PALS | Middle East
The Pakistani state religion is Islam. Almost 96% of Pakistan’s 184 million people are Muslim, leaving Christians at a mere 2%. Shari’a law is often applied to other religious groups, which makes witnessing here dangerous and the need for caution vital. The government here is corrupt and constantly deals with infighting or military dictatorships. Violence and war led by fundamentalist Islam cost thousands of lives. Many schools, called madrasas, exist only to teach shari’a law and help children memorize the Quran; the main reason they exist, beyond gaining militant support, is because of the low quality of state-funded schools and high cost of private ones. Women are allowed hardly any rights, freedoms, or education, and suffer domestic abuse regularly. Because of this social structure, witnessing to women is very hard.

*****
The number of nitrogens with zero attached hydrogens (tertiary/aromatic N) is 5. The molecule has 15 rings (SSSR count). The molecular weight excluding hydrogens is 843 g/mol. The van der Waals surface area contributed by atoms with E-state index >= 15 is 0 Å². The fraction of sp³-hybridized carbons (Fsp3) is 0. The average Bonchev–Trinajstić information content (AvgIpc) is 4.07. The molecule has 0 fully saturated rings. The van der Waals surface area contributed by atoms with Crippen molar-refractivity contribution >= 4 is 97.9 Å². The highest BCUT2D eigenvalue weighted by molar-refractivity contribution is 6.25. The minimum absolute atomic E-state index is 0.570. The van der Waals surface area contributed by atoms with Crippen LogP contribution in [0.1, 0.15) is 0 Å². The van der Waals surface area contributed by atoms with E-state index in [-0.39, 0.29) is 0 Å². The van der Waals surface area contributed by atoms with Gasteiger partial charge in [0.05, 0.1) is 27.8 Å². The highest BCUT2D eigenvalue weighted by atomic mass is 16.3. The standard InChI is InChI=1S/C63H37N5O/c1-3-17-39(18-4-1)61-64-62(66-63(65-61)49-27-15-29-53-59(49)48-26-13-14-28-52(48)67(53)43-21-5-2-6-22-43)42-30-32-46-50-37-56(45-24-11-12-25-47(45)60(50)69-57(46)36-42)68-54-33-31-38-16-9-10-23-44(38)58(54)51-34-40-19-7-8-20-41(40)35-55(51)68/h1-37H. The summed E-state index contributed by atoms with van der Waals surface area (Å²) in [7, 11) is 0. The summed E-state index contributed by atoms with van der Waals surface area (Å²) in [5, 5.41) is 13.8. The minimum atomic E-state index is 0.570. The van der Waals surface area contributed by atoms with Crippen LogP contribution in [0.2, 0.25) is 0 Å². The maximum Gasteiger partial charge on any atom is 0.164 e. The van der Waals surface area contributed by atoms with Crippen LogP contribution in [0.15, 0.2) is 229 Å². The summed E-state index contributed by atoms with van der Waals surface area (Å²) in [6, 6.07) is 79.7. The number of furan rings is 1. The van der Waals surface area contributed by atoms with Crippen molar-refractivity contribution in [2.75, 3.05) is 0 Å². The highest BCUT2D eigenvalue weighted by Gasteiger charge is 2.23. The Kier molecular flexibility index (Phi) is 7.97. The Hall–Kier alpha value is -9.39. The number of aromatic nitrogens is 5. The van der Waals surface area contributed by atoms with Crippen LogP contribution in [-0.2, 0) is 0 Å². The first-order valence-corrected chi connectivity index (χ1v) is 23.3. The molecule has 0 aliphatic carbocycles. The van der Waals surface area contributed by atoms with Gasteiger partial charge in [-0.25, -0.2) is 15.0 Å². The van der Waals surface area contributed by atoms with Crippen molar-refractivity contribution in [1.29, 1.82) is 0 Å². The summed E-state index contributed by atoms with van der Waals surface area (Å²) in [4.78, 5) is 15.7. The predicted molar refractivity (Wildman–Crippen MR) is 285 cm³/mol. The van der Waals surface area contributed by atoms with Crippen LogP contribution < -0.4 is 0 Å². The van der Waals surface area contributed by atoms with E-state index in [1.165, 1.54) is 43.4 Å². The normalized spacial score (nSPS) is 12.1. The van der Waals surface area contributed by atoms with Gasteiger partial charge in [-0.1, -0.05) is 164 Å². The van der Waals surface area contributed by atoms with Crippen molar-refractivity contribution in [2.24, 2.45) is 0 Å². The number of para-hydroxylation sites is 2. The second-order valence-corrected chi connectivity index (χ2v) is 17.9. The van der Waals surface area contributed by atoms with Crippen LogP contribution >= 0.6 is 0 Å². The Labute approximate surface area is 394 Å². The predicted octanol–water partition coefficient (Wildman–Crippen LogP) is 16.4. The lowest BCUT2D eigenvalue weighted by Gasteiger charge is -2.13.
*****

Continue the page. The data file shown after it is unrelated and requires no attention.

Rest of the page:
The blasphemy law allows anyone to be sentenced to death for defaming Mohammad (or being accused of doing so), and life imprisonment for defiling the Quran. Many people get framed, many of which are Muslim, due to personal prejudice, motives, or jealousy. Frequently, churches are destroyed or vandalized, and people beaten, killed, raped, or forced to convert to Islam. Justice is often not found. Christians are second-rate here, making it hard to make a living. When Muslims convert to Christianity, there are deadly consequences if found out. There is a sincere need for Bible translations in Pakistan, while radio is usually the only way people hear the Gospel.